Chemical Reactions

Chemical reactions are ubiquitous in nature. From transfer of electrons in light-harvesting solar cells to fermentation of milk into yougurt,  a colorful variety of physical processes are governed by conversion of one set of chemical species to another. A typical reaction involves transformation of reactants into products.  One of the simplest reactions found in nature is the following,

H+H_2 \rightarrow H_2+H

This reaction is characterized by the existence of a single electronic state, and falls under the category of the so-called adiabatic reaction. It involves dissociation of H_2 into two separate H atoms. This is followed by a subsequent formation of a covalent bond between a dissociated H atom and another H atom. These are scattering-type reactions, which occur as a result of thermal fluctuations among others. Another typical example of reactive scattering is a one-dimensional barrier transmission of a Gaussian wavepacket shown below,

Classically, a particle is going to cross the barrier if it has energy larger than the energy at the barrier-top. However, quantum mechanically, the particle can tunnel through the barrier, and this is illustrated by the movie above. Not only does the quantum particle transmit the barrier, it is also capable of reflecting off of it. This is intrinsically a quantum phenomena, and is exhibited especially by light particles. However, to characterize tunneling, one requires knowledge of the wavefunction \psi(x) of the particle at all points in space. This is useful in the computation of reflection and transmission probabilities, which are central quantities of interest in scattering theory. Unfortunately, wavefunctions are not easily obtainable for realistic systems, as it requires one to solve the Schrodinger equation, which is computational expensive. One therefore resorts to approximate approaches such as those inspired by the semiclassical formulation of quantum mechanics.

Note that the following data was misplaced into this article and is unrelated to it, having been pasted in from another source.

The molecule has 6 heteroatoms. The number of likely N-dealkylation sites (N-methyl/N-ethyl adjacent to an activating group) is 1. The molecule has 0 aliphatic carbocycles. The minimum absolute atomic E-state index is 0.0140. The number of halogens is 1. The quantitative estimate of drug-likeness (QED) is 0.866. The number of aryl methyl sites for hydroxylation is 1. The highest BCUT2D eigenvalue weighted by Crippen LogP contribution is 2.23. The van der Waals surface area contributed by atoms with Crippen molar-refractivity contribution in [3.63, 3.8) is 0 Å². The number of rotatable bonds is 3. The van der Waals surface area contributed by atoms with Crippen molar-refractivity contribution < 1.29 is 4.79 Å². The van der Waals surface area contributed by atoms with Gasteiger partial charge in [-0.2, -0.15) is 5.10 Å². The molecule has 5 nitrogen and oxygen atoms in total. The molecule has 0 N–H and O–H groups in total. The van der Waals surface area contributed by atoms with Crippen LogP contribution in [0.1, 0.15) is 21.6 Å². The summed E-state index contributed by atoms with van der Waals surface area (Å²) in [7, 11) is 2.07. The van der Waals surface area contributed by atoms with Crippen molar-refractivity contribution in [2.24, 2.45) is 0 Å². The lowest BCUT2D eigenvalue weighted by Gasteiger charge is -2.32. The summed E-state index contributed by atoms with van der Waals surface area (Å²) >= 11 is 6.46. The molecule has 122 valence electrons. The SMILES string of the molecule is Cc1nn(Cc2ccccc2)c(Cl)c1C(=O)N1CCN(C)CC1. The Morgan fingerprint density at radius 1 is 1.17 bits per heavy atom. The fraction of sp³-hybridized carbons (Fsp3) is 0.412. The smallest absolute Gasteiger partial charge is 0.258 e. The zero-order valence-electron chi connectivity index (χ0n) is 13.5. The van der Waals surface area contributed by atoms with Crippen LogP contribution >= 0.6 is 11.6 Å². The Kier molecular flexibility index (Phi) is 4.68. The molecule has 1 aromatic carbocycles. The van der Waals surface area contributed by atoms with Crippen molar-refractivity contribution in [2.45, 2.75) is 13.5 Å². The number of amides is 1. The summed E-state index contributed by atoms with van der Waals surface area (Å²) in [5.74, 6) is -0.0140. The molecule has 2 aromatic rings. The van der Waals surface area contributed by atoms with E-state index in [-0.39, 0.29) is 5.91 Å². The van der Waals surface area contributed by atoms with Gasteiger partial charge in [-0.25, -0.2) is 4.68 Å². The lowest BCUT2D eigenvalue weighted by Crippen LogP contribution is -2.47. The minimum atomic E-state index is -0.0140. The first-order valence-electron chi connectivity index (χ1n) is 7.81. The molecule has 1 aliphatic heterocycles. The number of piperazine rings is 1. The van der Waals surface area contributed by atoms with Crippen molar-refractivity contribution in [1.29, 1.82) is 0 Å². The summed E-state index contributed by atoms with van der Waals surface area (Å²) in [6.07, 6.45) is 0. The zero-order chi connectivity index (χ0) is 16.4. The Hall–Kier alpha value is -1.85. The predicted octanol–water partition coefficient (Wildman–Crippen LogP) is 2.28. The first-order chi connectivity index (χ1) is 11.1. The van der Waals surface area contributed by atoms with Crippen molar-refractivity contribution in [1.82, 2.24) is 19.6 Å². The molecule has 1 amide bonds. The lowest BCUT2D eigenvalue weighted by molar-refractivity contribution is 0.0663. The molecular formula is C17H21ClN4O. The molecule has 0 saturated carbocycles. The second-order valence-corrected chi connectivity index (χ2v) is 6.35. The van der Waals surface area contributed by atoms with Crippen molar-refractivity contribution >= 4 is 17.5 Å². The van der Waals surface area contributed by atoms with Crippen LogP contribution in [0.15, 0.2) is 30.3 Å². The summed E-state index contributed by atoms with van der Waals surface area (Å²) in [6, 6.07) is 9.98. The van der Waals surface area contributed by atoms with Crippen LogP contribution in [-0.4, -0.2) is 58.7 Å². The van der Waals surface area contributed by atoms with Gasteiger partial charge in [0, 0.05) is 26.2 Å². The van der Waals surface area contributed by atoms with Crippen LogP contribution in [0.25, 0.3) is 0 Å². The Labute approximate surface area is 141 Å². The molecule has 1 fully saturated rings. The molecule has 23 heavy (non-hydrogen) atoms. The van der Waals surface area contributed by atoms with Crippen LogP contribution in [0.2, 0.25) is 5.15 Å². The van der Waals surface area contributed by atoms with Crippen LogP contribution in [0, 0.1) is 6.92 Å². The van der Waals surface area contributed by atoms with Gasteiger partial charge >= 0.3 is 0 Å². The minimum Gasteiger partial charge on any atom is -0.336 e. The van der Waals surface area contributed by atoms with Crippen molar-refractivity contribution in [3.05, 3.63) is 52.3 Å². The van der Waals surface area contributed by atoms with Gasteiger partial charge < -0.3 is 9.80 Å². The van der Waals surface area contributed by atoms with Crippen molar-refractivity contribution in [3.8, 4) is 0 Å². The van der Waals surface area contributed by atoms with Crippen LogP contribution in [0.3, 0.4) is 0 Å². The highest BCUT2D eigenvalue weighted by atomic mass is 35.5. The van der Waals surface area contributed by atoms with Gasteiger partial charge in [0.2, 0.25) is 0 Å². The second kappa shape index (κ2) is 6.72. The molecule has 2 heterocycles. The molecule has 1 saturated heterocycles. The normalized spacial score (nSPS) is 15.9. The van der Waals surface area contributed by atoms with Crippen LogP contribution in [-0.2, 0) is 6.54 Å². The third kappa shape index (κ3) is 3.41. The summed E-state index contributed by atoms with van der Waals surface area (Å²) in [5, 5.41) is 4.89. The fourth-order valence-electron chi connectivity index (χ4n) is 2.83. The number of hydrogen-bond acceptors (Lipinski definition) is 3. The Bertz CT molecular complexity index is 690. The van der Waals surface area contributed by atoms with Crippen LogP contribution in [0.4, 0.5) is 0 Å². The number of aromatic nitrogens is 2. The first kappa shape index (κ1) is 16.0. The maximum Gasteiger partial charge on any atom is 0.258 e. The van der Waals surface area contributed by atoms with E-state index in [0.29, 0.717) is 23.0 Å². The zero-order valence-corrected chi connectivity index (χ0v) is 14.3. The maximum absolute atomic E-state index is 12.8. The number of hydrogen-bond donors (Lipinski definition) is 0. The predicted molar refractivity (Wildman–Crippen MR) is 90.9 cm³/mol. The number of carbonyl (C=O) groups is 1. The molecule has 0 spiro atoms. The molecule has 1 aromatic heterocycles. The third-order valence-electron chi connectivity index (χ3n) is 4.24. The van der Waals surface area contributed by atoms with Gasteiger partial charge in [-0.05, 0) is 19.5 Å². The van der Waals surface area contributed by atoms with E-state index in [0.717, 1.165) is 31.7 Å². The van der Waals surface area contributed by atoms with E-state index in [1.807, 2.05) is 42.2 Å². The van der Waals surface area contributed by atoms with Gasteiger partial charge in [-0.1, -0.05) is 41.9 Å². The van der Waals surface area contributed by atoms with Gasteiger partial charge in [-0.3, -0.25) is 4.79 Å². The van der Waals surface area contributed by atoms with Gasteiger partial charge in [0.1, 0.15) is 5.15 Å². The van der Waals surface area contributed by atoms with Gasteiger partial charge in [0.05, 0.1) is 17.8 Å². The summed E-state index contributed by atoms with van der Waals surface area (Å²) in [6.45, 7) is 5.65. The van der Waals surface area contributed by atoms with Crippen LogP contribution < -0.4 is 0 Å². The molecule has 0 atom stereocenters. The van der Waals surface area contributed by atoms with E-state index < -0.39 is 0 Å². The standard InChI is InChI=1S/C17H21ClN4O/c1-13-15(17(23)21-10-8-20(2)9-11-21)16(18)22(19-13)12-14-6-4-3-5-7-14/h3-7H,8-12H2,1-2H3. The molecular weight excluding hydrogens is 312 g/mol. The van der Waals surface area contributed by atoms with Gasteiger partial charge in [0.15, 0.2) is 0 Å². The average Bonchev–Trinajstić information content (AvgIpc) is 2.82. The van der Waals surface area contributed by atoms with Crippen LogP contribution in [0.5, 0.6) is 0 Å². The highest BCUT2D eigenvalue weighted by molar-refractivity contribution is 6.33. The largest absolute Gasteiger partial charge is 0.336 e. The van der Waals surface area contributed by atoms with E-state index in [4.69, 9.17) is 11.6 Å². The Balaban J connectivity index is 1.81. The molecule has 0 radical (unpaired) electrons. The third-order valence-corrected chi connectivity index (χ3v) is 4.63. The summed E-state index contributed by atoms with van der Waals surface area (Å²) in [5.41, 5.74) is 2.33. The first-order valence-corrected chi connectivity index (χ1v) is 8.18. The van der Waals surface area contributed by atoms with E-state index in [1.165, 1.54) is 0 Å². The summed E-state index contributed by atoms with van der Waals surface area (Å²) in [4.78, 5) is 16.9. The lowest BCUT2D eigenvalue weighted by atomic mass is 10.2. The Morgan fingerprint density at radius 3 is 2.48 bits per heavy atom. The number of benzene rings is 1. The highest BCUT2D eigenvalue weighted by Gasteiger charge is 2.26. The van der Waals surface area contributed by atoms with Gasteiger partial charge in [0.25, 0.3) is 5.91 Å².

Instanton theory is one powerful semiclassical approach, and is seen to be remarkably accurate to treat tunneling in a variety of chemical reactions.  An instanton is a dominant tunneling path, and accurately depicts the reaction mechanism. For a two-dimensional model potential energy surface, a cartoon illustration of this path is shown below in green and blue- colored beads,

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Representation of a quantum particle delocalizing in space. This cartoon illustration indicates tunneling through a two-dimensional potential barrier. 

Note: Accurately quantifying tunneling in a chemical reaction is the central part of my Ph.D. thesis at ETH Zurich.